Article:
Jasper Jay's Bed Time Story

The Noisy Rogue

The Bed Time Story of Jasper Jay

Some of the feathered folk in the quiet pleasant valley said that old Mr. Crow was the noisiest bird in their neighborhood. But, I’m certain they were forgetting about Mr. Crow’s cousin, Jasper Jay. And it was not only in summer, either, that Jasper’s shrieks and laughter woke the echoes. Since it was his habit to spend his winters right there in Farmer Gable’s young pines, near the foot of Great Mountain, on many a cold morning Jasper’s ear splitting “jay, jay!” rang out on the frosty air.

At that season Jasper often visited the farm building, in the hope of finding a few kernels of corn scattered about the door of the corn crib. But it seemed to make little difference to him whether he found food there or not. If he caught the cat out of doors he had good sport teasing her. And he always enjoyed that.

Jasper was bold and rowdy but very handsome. And Farmer Gable liked to look out of his window early on a bleak morning and see him in his bright blue suit frisking in and out of the bare trees. Still Farmer Gable knew well enough that Jasper Jay was a rogue.

“He reminds me of a bad boy,” Johnny Gable’s father said one day. “He’s mischievous and destructive, and he’s forever screeching and whistling. But there’s something about him that I can’t help liking. Maybe it’s because he always has such a good time.”

“He steals birds’ eggs in summer,” Johnny remarked.

“I’ve known boys to do that,” his father answered. And Johnny said nothing more just then. Perhaps he was too busy watching Jasper Jay, who had flown into the orchard and was already breakfasting on frozen apples, which still clung to the bare trees.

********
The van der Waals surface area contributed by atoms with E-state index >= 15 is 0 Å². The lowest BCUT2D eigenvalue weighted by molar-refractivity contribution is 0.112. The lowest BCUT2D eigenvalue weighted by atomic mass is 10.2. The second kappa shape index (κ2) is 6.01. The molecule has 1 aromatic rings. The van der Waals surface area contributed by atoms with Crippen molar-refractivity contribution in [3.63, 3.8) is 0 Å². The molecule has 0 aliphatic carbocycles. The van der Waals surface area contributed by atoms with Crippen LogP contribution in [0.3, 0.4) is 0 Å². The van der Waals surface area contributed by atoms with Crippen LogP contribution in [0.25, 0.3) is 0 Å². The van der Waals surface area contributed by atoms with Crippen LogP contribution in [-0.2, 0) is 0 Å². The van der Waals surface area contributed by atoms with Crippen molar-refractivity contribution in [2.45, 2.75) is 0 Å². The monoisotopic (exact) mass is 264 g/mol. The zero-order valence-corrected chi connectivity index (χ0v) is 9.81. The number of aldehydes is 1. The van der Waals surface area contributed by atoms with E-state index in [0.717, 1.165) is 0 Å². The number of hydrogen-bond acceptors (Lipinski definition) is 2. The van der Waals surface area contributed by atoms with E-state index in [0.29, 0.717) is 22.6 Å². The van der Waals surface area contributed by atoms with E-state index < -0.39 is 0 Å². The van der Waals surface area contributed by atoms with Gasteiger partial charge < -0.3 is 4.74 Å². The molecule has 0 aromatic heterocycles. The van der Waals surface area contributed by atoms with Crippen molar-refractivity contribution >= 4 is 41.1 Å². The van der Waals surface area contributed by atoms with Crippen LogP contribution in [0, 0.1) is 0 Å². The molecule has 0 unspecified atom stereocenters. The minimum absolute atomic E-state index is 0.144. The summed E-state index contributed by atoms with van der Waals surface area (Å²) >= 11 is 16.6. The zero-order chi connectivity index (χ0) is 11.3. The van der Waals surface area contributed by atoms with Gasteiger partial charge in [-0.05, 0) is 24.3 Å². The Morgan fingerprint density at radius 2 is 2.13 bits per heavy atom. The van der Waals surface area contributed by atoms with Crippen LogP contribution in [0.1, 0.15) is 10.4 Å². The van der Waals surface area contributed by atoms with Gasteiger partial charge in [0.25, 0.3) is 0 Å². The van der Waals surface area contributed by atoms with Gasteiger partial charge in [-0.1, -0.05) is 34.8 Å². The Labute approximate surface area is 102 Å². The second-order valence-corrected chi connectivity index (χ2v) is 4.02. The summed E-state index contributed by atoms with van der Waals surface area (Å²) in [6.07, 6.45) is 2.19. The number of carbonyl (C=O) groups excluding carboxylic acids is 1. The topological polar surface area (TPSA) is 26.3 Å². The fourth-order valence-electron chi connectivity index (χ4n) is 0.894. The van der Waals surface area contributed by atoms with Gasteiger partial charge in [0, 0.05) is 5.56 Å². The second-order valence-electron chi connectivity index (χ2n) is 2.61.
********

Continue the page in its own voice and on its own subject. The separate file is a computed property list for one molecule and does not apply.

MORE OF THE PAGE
When warm weather came, the rogue would fare better. Then, there was insects and fruit for him. And though, Jasper took his full fair share of Farmer Gable’s strawberries, currants and blackberries, he did him no small service by devouring moths that would have done harm to the grapes.

But in the fall Jasper scorned almost any food except nuts, which he liked more than anything else. That is, if their shells were not too thick. Beechnuts and chestnuts and acorns suited him well. And he was very skillful in opening them. He would grasp a nut firmly with his feet and with a strong stab, split it with his strong bill. Johnny Gable could not crack a butternut with his father’s hammer quicker than Jasper could reach inside of a sweet beechnut.

Though Jasper hated to spend any of his time during the nutting season by doing much else except eat, he was so fond of nuts that he always hid away as many as he could in cracks and crevices, and buried them under the fallen leaves.

He was very much like the frisky squirrel in doing that. He believed in storing nuts for the winter. But, since he had no hollow tree in which to put them, it was only natural that he never succeeded in finding every one of his carefully hidden nuts. He left them in so many different places that he couldn’t possibly remember them all. Those that he lost often took root and grew into fine trees. And so Jasper Jay helped Farmer Gable in more ways than he knew.

But no doubt Jasper would have shrieked with laughter had anyone suggested such an idea to him.

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